Sunday, June 2, 2013

Salt Bars

Salt bars and spa bars, I've been seeing quite a few of these around lately.  In all my soap blogs I follow and in a couple Facebook groups I belong to, everyone is raving about salt bars.  So naturally, I wanted to know what all the fuss was about.  I've done a lot of research on these. At first I thought I would just use my favorite recipe and throw in a handful of salt and voila! Salt soap!  But the more research I did I found that it was not going to be that easy.  Most of my research came from Amy Warden of and Amanda Griffin of Fellow soaper's blogs have proved very helpful.  For instance I learned that salt is a lather and bubble "killer" and coconut oil is the only kind of oil that will produce a lather in salt water.  So that means the majority of the oils in a salt bar have to be coconut oil or you won't get a lather.  And who wants soap without a lather? Also, salt bars set up very quickly.  Normally you have to wait 24-48 hours before you can cut a log of soap.  Salt soap MUST be cut within the first few hours or else you will have a crumbly mess.  In order to avoid this, I made my first test batch in individual molds so I wouldn't have to worry about when to cut.

Salt bars create a unique, rich and creamy lather.  Well to me that just sounds delightful, I definitely want some of that.  I have read that your salt bar, after being used will be like a smooth polished stone, not a rough exfoliating bar.  Again, I need to know these things for myself, thus the creating begins.  I used a recipe from Amy's blog that consists of coconut oil, avocado oil and a bit of castor oil, salt, water and sodium hydroxide.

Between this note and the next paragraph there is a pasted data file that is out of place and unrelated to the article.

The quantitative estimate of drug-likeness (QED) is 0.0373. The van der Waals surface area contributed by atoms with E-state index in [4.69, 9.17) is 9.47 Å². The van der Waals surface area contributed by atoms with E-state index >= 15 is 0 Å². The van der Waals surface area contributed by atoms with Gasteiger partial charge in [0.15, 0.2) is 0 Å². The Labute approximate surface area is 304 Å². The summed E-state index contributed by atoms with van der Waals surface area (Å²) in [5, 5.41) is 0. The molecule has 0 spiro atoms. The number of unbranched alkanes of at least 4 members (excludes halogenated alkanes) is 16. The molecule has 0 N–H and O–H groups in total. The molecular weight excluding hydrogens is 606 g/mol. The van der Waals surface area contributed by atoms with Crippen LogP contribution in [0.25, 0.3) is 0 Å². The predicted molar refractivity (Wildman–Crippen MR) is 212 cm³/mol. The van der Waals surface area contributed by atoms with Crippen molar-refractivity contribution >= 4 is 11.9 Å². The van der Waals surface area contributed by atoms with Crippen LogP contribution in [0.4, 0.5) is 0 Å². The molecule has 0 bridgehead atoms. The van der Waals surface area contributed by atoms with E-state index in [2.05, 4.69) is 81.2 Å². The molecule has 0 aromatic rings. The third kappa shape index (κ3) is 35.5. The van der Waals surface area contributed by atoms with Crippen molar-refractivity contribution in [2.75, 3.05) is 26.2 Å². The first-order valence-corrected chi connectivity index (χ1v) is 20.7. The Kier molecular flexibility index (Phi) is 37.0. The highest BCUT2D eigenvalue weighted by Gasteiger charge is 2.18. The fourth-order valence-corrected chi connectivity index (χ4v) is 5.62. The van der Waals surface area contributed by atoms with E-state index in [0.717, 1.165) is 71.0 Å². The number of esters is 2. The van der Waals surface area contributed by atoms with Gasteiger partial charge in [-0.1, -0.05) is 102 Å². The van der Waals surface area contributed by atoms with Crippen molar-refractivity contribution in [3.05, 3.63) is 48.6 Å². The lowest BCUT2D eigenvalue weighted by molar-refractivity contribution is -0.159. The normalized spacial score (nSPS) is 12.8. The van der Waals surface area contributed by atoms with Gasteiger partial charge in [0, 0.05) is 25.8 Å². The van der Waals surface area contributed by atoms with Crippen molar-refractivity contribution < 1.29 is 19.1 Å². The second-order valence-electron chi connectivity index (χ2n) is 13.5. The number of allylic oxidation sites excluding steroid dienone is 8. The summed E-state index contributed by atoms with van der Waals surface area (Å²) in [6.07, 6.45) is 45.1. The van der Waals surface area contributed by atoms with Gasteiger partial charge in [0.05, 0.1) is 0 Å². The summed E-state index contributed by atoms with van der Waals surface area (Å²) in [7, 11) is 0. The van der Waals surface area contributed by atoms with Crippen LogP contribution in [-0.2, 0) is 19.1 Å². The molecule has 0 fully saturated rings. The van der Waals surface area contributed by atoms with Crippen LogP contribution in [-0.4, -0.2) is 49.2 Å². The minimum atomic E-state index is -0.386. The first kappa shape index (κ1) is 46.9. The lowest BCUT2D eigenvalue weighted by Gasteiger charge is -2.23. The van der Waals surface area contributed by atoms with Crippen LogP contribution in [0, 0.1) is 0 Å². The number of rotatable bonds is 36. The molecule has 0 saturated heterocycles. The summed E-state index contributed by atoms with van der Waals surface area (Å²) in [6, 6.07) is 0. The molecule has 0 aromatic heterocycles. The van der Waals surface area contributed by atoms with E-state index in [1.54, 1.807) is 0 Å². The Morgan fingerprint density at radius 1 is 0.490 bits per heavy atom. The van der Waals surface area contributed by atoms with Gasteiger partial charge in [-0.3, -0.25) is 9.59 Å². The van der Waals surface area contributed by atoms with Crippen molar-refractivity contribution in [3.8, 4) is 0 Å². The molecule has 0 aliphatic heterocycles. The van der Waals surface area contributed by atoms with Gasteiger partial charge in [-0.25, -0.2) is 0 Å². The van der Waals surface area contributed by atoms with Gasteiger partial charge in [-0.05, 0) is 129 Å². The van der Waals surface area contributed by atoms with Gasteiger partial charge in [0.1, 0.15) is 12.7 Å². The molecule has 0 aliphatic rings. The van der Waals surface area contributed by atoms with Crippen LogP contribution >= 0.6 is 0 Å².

Here are my oils all combined together

Here is my colorant mixed into my melted oils.  I used a teal.  That seemed spa-like and my fragrance is Coconut Lime Verbena.  I then stick blended until I reached a light to medium trace.

Once desired trace is achieved, I add my salt.  This is a 1 pound test batch so I used 14 oz of salt.  You can use up to equal parts salt to oils.  I hand stirred in the salt until I reached a thicker trace so that the salt would stay suspended, but still liquid enough to pour into my molds.

Here the salt is completely incorporated and is ready to be poured.

And here is my salt soap poured into individual molds.  I let these set up for 24 hours, and...

Here they are all set up and sitting pretty.

Sounds like salt bars get better with age and perform best after a nice long cure of at least 6 weeks.  One soap maker said she doesn't even start to test hers until 12 weeks, but I'm too impatient for that.  I will use one of my sample salt bars at 6 weeks and will post a blog about the results and what I think about them.  I'm anxious to see if they live up to all the hype!  With this recipe, I got 8, four ounce bars out of my test batch plus a little extra for some smaller bars for me to use.  If they are as glorious as I'm hoping they will be then I will list them!  Otherwise family will be getting salt bars as gifts. :-)



  1. The salt bars came out beautiful! I have not tried salt bars myself but it seems like everyone is making them. I just may try too :) Thanks for your blog!

    1. Thanks so much! I haven't even had the chance to test them yet. I need to get that done so i can do a follow up post!!